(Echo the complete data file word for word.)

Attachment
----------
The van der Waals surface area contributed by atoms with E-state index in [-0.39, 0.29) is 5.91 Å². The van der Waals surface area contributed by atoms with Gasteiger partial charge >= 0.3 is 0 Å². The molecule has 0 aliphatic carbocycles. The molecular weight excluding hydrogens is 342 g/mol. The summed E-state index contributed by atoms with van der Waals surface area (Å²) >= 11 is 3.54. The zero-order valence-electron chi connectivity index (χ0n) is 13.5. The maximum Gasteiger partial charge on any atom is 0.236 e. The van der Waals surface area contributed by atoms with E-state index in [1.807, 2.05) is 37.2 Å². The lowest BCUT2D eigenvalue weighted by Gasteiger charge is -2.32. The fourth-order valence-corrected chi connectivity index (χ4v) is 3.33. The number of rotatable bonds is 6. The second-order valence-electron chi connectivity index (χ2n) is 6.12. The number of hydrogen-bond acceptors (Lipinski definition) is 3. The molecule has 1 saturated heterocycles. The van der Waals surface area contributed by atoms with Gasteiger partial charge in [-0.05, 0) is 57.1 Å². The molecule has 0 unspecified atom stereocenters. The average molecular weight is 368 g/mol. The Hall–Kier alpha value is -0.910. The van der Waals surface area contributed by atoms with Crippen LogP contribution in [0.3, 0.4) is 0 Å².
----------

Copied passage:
The van der Waals surface area contributed by atoms with E-state index in [-0.39, 0.29) is 5.91 Å². The van der Waals surface area contributed by atoms with Gasteiger partial charge >= 0.3 is 0 Å². The molecule has 0 aliphatic carbocycles. The molecular weight excluding hydrogens is 342 g/mol. The summed E-state index contributed by atoms with van der Waals surface area (Å²) >= 11 is 3.54. The zero-order valence-electron chi connectivity index (χ0n) is 13.5. The maximum Gasteiger partial charge on any atom is 0.236 e. The van der Waals surface area contributed by atoms with E-state index in [1.807, 2.05) is 37.2 Å². The lowest BCUT2D eigenvalue weighted by Gasteiger charge is -2.32. The fourth-order valence-corrected chi connectivity index (χ4v) is 3.33. The number of rotatable bonds is 6. The second-order valence-electron chi connectivity index (χ2n) is 6.12. The number of hydrogen-bond acceptors (Lipinski definition) is 3. The molecule has 1 saturated heterocycles. The van der Waals surface area contributed by atoms with Gasteiger partial charge in [-0.05, 0) is 57.1 Å². The molecule has 0 unspecified atom stereocenters. The average molecular weight is 368 g/mol. The Hall–Kier alpha value is -0.910. The van der Waals surface area contributed by atoms with Crippen LogP contribution in [0.3, 0.4) is 0 Å².